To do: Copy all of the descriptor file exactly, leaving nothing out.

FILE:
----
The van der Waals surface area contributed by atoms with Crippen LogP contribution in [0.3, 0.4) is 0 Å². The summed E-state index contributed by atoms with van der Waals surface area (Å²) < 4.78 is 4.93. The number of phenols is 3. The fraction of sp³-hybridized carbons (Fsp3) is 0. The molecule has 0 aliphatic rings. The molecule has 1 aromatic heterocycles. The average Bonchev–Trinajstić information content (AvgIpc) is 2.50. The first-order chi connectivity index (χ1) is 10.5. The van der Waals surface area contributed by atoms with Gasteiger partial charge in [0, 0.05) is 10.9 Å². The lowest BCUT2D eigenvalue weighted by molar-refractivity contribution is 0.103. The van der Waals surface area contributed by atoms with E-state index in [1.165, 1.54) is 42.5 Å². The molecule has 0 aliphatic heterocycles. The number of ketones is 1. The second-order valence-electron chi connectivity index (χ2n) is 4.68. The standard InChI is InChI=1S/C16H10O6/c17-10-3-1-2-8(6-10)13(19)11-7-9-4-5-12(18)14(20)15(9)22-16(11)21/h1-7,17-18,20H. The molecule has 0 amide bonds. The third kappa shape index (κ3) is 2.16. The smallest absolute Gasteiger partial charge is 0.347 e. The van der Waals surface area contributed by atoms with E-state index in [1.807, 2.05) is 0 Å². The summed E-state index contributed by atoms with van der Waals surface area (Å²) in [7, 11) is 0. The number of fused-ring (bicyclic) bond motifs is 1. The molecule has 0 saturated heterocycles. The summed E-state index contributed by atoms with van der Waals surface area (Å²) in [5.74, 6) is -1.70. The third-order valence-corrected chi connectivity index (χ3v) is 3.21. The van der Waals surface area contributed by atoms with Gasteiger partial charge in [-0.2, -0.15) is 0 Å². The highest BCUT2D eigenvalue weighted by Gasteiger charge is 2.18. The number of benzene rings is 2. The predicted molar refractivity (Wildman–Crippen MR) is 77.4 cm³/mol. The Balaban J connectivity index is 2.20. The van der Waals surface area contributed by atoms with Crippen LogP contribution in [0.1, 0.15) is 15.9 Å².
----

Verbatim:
The van der Waals surface area contributed by atoms with Crippen LogP contribution in [0.3, 0.4) is 0 Å². The summed E-state index contributed by atoms with van der Waals surface area (Å²) < 4.78 is 4.93. The number of phenols is 3. The fraction of sp³-hybridized carbons (Fsp3) is 0. The molecule has 0 aliphatic rings. The molecule has 1 aromatic heterocycles. The average Bonchev–Trinajstić information content (AvgIpc) is 2.50. The first-order chi connectivity index (χ1) is 10.5. The van der Waals surface area contributed by atoms with Gasteiger partial charge in [0, 0.05) is 10.9 Å². The lowest BCUT2D eigenvalue weighted by molar-refractivity contribution is 0.103. The van der Waals surface area contributed by atoms with E-state index in [1.165, 1.54) is 42.5 Å². The molecule has 0 aliphatic heterocycles. The number of ketones is 1. The second-order valence-electron chi connectivity index (χ2n) is 4.68. The standard InChI is InChI=1S/C16H10O6/c17-10-3-1-2-8(6-10)13(19)11-7-9-4-5-12(18)14(20)15(9)22-16(11)21/h1-7,17-18,20H. The molecule has 0 amide bonds. The third kappa shape index (κ3) is 2.16. The smallest absolute Gasteiger partial charge is 0.347 e. The van der Waals surface area contributed by atoms with E-state index in [1.807, 2.05) is 0 Å². The summed E-state index contributed by atoms with van der Waals surface area (Å²) in [7, 11) is 0. The number of fused-ring (bicyclic) bond motifs is 1. The molecule has 0 saturated heterocycles. The summed E-state index contributed by atoms with van der Waals surface area (Å²) in [5.74, 6) is -1.70. The third-order valence-corrected chi connectivity index (χ3v) is 3.21. The van der Waals surface area contributed by atoms with Gasteiger partial charge in [-0.2, -0.15) is 0 Å². The highest BCUT2D eigenvalue weighted by Gasteiger charge is 2.18. The number of benzene rings is 2. The predicted molar refractivity (Wildman–Crippen MR) is 77.4 cm³/mol. The Balaban J connectivity index is 2.20. The van der Waals surface area contributed by atoms with Crippen LogP contribution in [0.1, 0.15) is 15.9 Å².